How to Plan a Low-Impact Trip to Grand Teton National Park
By: Alyssa Lucia
South of Yellowstone and north of Jackson lies Wyoming’s stunning Grand Teton National Park. With 310,000 acres of lush valleys, mountain lakes, alpine meadows, and the reaching peaks of the Teton Range, it’s no wonder this land has become an iconic destination for photographers, nature lovers, adventurers, and road trippers alike. With nearly 3.5 million yearly visitors, it’s truly the little things that go a long way in helping to keep the park pristine.
Whether you’re planning a day trip to go sightseeing or staying overnight at one of Grand Teton’s six campgrounds, it’s useful to plan ahead and prepare. Grand Teton sees considerable weather change throughout the seasons, so what to bring will depend on the time of year, although it’s always a good idea to pack the 10 essentials. Knowing what to expect will help ensure your safety and minimize resource damage.
As for places to stay, the Grand Teton National Park offers lodges, cabins, and ranches in addition to campgrounds. There’s also lots of lodging to be found around Jackson Hole, which is about a 20 minute drive to the Craig Thomas Discovery & Visitor Center at the park entrance. Or take a shuttle into the park for an eco-friendlier option — this will save you the possible hassle of finding parking, too.
Pets are allowed on most paved areas of the park, but know they aren’t allowed on trails. As a part of your prep, consider brushing up on the Leave No Trace Pet Principles, which includes always bringing doggy bags to clean up after your pet.
Considerations for the Seasons
The park is open year-round with an abundance of activities for the whole family. For a glimpse into pioneer life in the late 1800s, check out Menors Ferry. In fall, go for a scenic drive and catch some gorgeous autumn hues throughout the park (but steer clear of idling your car at the overlooks — idling wastes gas and leads to CO2 pollution.) Winter’s snowy oasis offers prime conditions for cross-country skiing or a ranger-led snowshoe walk. This is also the best time to take some stunning pictures of the snow-covered landscape.
As temperatures rise in spring, wildlife begins to migrate. Elk, bison, deer, and moose are particularly active during this time. Oxbow Bend, Mormon Row, and Snake River are amazing places to view wildlife, but remember to observe from a distance: at least 100 yards from black bears, grizzly bears or wolves, and 25 yards from all other animals (do you know the thumb trick?). Respecting wildlife helps protect the animals as well as yourself.
Summer brings boatloads of fun things to do. Dip your toes in Jenny Lake and try paddling, fishing, floating, or book a boat tour! Bike the 14-mile Inner Park Loop. Explore 230 miles of hiking trails — Inspiration Point, Hidden Falls or Taggart Lake Trail are all rated easy and offer spectacular views. For a more strenuous hike with panoramic views and little slice of history, lace up your boots and head to Death Canyon. Leave No Trace tip: take a picture of the map so it doesn’t end up in the trash! Another important thing to remember while you hike is to leave what you find. Antlers, artifacts, or unique rocks might make neat decorations, but it’s illegal to remove them from national parks. Leaving natural items where they are allows others the chance to discover them, too.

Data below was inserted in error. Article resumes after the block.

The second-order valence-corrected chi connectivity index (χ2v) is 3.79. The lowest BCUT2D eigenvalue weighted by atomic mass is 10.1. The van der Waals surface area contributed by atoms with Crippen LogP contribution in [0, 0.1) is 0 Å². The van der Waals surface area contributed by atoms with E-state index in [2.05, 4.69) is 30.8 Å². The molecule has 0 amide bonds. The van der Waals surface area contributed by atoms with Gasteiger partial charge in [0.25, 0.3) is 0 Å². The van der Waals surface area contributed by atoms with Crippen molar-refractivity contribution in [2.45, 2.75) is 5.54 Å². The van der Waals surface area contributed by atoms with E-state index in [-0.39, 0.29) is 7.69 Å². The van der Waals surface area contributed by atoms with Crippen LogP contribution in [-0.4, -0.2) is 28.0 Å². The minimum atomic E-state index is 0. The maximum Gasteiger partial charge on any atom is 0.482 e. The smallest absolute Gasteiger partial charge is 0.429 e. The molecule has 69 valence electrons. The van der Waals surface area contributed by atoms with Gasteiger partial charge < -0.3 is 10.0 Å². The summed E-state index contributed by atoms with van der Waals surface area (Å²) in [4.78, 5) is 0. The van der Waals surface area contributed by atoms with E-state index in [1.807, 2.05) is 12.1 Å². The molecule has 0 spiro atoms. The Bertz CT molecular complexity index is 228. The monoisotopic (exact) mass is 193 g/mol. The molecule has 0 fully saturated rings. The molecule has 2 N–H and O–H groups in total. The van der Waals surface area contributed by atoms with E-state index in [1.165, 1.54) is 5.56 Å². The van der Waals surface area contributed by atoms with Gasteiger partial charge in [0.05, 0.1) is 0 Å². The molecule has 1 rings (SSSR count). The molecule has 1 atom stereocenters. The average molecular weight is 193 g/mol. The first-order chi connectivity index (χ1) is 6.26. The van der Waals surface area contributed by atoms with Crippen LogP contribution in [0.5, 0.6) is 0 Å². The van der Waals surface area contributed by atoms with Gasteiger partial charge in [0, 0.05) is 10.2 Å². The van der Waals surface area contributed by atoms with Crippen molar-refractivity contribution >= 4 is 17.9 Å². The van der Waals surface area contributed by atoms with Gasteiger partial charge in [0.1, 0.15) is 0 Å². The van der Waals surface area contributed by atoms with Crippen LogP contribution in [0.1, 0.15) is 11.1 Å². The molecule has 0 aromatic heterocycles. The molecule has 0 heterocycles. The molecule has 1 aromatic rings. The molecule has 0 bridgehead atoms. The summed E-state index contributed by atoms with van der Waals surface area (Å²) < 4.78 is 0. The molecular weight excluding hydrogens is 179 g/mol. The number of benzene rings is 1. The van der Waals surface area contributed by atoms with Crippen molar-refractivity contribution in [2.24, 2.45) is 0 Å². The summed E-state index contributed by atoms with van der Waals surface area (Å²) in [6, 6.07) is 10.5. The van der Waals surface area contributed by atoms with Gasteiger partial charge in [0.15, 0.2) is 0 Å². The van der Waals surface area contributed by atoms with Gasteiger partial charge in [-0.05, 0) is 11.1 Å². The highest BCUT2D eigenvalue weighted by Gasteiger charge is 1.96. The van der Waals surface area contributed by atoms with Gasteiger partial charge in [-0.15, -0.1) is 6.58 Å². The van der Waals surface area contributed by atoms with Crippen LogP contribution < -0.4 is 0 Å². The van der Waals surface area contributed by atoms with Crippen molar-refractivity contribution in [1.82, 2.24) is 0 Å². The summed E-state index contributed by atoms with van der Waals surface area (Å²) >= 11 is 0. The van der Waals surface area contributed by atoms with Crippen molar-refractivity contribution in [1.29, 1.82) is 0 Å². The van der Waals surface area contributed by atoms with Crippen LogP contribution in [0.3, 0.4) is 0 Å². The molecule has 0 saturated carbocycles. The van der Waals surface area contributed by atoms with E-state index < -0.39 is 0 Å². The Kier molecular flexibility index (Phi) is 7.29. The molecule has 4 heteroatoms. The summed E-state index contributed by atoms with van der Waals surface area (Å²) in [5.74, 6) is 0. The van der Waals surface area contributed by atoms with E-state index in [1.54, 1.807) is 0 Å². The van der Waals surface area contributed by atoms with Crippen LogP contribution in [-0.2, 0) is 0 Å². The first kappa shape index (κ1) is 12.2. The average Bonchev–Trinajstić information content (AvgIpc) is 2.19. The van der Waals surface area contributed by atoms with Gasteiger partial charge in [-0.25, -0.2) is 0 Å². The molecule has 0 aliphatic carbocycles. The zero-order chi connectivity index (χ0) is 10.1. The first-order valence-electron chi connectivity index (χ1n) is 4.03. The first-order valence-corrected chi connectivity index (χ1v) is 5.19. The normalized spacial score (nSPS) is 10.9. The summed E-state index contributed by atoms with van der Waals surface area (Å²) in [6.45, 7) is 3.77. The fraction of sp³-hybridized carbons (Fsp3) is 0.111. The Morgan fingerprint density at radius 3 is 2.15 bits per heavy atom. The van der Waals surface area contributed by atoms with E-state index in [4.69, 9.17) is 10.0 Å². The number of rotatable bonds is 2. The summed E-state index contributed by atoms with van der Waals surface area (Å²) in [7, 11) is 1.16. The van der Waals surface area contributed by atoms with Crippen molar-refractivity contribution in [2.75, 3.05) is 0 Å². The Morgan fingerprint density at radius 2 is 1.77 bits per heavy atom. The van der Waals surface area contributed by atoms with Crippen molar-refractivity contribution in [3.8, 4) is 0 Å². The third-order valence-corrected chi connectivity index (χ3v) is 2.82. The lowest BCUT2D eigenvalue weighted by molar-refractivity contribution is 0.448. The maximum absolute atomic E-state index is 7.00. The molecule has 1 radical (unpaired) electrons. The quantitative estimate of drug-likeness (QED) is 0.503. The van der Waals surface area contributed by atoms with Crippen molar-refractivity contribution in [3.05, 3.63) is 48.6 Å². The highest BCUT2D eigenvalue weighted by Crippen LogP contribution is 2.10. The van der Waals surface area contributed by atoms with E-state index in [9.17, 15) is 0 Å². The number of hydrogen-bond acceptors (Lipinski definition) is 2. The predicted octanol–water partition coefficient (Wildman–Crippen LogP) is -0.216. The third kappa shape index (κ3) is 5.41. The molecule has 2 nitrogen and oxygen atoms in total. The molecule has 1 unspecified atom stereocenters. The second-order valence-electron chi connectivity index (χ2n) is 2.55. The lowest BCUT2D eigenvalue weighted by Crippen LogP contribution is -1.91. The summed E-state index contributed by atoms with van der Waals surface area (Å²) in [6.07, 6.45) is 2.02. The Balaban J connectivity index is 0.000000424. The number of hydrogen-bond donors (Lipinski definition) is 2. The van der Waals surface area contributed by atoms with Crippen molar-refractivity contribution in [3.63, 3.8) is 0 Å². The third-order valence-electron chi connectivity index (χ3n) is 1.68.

If you’re looking for a backpacking adventure, the Tetons backcountry is your place. This requires advanced planning when it comes to leaving a minimal impact. If you aren’t already, get familiar with the ins and outs of traveling and camping and durable surfaces. Natural surfaces respond differently to trampling, so stick to the trail, or rock, sand, or gravel if you venture off trail. Snow and ice are good options too, but take extra precautions and ensure snow is deep enough so as not to disturb the underlying vegetation.
Additionally, be prepared to dispose of waste properly. Correct disposal of human waste is essential in order to keep our water sources clean, reduce the risk of disease, and maximize the rate of decomposition. In the Tetons, it’s best to either carry out or bury your poop. Dig a cat hole at least 200 feet from water, trails, and camp — do your business in there, and cover it with natural materials when you’re done (this helps with decomposition.)
All kitchen trash and food scraps should be carried out, not burned. In fact, in order to minimize campfire impacts, it’s best to avoid building a fire at all. To cook your meals, use a camp stove — they’re fast, flexible, and don’t require firewood.
Finally, one of the most meaningful parts of outdoor ethics is to be considerate of other visitors. It’s possible that our own personal experience could negatively impact someone else’s experience. If you like to listen to music outdoors, lose the loud stereo and opt for earbuds instead — but keep in mind that you’ll still need to hear others who might be on the path with you. Brush up on your trail etiquette. And, maybe most importantly, smile! Joy is contagious, especially in a place as majestic as the Tetons.